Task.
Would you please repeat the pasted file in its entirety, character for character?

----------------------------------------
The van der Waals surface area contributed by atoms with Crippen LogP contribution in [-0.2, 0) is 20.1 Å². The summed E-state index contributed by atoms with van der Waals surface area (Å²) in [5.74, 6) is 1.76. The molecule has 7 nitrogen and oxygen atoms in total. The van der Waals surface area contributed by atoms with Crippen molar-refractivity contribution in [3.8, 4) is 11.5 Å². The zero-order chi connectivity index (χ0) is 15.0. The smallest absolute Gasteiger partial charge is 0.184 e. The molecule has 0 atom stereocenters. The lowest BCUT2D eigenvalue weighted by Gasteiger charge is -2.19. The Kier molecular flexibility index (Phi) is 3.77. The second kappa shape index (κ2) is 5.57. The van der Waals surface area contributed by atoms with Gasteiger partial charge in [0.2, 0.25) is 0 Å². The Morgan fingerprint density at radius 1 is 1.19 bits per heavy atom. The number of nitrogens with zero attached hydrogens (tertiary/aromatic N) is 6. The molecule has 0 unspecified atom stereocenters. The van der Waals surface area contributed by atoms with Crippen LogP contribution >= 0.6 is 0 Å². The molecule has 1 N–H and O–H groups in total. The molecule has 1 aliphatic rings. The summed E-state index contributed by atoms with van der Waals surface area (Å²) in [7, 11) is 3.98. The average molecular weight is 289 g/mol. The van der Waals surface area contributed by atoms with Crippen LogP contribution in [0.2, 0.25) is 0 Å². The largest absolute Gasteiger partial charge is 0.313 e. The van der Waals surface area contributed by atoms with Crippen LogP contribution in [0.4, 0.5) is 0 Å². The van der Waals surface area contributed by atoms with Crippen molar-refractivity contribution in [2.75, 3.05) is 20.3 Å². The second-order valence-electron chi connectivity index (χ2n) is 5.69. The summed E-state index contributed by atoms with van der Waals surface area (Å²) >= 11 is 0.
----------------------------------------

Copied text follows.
The van der Waals surface area contributed by atoms with Crippen LogP contribution in [-0.2, 0) is 20.1 Å². The summed E-state index contributed by atoms with van der Waals surface area (Å²) in [5.74, 6) is 1.76. The molecule has 7 nitrogen and oxygen atoms in total. The van der Waals surface area contributed by atoms with Crippen molar-refractivity contribution in [3.8, 4) is 11.5 Å². The zero-order chi connectivity index (χ0) is 15.0. The smallest absolute Gasteiger partial charge is 0.184 e. The molecule has 0 atom stereocenters. The lowest BCUT2D eigenvalue weighted by Gasteiger charge is -2.19. The Kier molecular flexibility index (Phi) is 3.77. The second kappa shape index (κ2) is 5.57. The van der Waals surface area contributed by atoms with Gasteiger partial charge in [0.2, 0.25) is 0 Å². The Morgan fingerprint density at radius 1 is 1.19 bits per heavy atom. The number of nitrogens with zero attached hydrogens (tertiary/aromatic N) is 6. The molecule has 0 unspecified atom stereocenters. The van der Waals surface area contributed by atoms with Crippen LogP contribution >= 0.6 is 0 Å². The molecule has 1 N–H and O–H groups in total. The molecule has 1 aliphatic rings. The summed E-state index contributed by atoms with van der Waals surface area (Å²) in [7, 11) is 3.98. The average molecular weight is 289 g/mol. The van der Waals surface area contributed by atoms with Crippen LogP contribution in [0.2, 0.25) is 0 Å². The largest absolute Gasteiger partial charge is 0.313 e. The van der Waals surface area contributed by atoms with Crippen LogP contribution in [0.4, 0.5) is 0 Å². The van der Waals surface area contributed by atoms with Crippen molar-refractivity contribution in [2.75, 3.05) is 20.3 Å². The second-order valence-electron chi connectivity index (χ2n) is 5.69. The summed E-state index contributed by atoms with van der Waals surface area (Å²) >= 11 is 0.